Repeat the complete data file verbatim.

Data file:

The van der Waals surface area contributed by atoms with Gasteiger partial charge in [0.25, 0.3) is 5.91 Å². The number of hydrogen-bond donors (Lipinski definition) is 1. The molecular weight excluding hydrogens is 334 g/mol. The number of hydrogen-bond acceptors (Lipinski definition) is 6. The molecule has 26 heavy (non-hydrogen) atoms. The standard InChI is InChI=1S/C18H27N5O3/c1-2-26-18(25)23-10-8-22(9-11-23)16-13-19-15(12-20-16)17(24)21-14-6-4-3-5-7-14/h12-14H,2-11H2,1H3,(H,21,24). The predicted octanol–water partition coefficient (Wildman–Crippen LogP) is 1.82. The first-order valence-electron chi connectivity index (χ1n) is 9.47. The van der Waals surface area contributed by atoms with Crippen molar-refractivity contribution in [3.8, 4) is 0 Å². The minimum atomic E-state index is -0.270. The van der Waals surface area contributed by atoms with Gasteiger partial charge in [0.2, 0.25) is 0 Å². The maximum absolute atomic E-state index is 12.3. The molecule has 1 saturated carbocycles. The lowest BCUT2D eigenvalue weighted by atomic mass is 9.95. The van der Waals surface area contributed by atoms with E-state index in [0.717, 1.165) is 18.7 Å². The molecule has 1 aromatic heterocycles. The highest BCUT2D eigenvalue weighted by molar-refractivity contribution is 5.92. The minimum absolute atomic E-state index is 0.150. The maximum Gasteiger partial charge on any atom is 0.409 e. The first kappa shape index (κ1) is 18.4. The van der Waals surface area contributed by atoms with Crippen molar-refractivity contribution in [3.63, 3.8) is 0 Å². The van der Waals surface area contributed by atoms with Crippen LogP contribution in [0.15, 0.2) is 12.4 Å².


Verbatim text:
The van der Waals surface area contributed by atoms with Gasteiger partial charge in [0.25, 0.3) is 5.91 Å². The number of hydrogen-bond donors (Lipinski definition) is 1. The molecular weight excluding hydrogens is 334 g/mol. The number of hydrogen-bond acceptors (Lipinski definition) is 6. The molecule has 26 heavy (non-hydrogen) atoms. The standard InChI is InChI=1S/C18H27N5O3/c1-2-26-18(25)23-10-8-22(9-11-23)16-13-19-15(12-20-16)17(24)21-14-6-4-3-5-7-14/h12-14H,2-11H2,1H3,(H,21,24). The predicted octanol–water partition coefficient (Wildman–Crippen LogP) is 1.82. The first-order valence-electron chi connectivity index (χ1n) is 9.47. The van der Waals surface area contributed by atoms with Crippen molar-refractivity contribution in [3.8, 4) is 0 Å². The minimum atomic E-state index is -0.270. The van der Waals surface area contributed by atoms with Gasteiger partial charge in [0.2, 0.25) is 0 Å². The maximum absolute atomic E-state index is 12.3. The molecule has 1 saturated carbocycles. The lowest BCUT2D eigenvalue weighted by atomic mass is 9.95. The van der Waals surface area contributed by atoms with E-state index in [0.717, 1.165) is 18.7 Å². The molecule has 1 aromatic heterocycles. The highest BCUT2D eigenvalue weighted by molar-refractivity contribution is 5.92. The minimum absolute atomic E-state index is 0.150. The maximum Gasteiger partial charge on any atom is 0.409 e. The first kappa shape index (κ1) is 18.4. The van der Waals surface area contributed by atoms with Crippen molar-refractivity contribution in [3.63, 3.8) is 0 Å². The van der Waals surface area contributed by atoms with Crippen LogP contribution in [0.15, 0.2) is 12.4 Å².